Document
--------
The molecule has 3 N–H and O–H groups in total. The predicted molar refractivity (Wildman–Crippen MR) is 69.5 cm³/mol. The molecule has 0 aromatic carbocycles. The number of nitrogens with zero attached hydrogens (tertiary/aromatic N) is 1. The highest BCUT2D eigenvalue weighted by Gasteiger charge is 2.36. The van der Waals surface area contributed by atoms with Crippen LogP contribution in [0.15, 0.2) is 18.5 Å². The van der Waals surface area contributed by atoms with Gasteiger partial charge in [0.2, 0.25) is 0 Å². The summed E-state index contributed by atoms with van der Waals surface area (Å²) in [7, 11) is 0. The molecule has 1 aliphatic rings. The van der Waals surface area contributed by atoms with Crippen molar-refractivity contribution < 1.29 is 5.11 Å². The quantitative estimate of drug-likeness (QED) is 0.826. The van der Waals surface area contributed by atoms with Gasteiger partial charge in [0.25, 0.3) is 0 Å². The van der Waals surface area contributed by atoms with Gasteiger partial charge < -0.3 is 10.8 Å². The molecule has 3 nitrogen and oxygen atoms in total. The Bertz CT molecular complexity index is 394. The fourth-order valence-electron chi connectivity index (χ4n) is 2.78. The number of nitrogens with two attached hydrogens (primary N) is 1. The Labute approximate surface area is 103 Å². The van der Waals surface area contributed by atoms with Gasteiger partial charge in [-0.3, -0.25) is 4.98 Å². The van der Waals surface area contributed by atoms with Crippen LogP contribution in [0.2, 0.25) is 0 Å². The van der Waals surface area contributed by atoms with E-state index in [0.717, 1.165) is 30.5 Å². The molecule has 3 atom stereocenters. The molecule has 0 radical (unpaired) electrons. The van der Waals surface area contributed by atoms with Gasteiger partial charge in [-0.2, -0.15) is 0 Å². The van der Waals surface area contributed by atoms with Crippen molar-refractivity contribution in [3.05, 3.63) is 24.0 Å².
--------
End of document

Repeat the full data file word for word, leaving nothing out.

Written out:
The molecule has 3 N–H and O–H groups in total. The predicted molar refractivity (Wildman–Crippen MR) is 69.5 cm³/mol. The molecule has 0 aromatic carbocycles. The number of nitrogens with zero attached hydrogens (tertiary/aromatic N) is 1. The highest BCUT2D eigenvalue weighted by Gasteiger charge is 2.36. The van der Waals surface area contributed by atoms with Crippen LogP contribution in [0.15, 0.2) is 18.5 Å². The van der Waals surface area contributed by atoms with Gasteiger partial charge in [0.2, 0.25) is 0 Å². The summed E-state index contributed by atoms with van der Waals surface area (Å²) in [7, 11) is 0. The molecule has 1 aliphatic rings. The van der Waals surface area contributed by atoms with Crippen molar-refractivity contribution < 1.29 is 5.11 Å². The quantitative estimate of drug-likeness (QED) is 0.826. The van der Waals surface area contributed by atoms with Gasteiger partial charge in [0.25, 0.3) is 0 Å². The van der Waals surface area contributed by atoms with Gasteiger partial charge < -0.3 is 10.8 Å². The molecule has 3 nitrogen and oxygen atoms in total. The Bertz CT molecular complexity index is 394. The fourth-order valence-electron chi connectivity index (χ4n) is 2.78. The number of nitrogens with two attached hydrogens (primary N) is 1. The Labute approximate surface area is 103 Å². The van der Waals surface area contributed by atoms with Gasteiger partial charge in [-0.3, -0.25) is 4.98 Å². The van der Waals surface area contributed by atoms with Crippen LogP contribution in [0.2, 0.25) is 0 Å². The van der Waals surface area contributed by atoms with E-state index in [0.717, 1.165) is 30.5 Å². The molecule has 3 atom stereocenters. The molecule has 0 radical (unpaired) electrons. The van der Waals surface area contributed by atoms with Gasteiger partial charge in [-0.2, -0.15) is 0 Å². The van der Waals surface area contributed by atoms with Crippen molar-refractivity contribution in [3.05, 3.63) is 24.0 Å².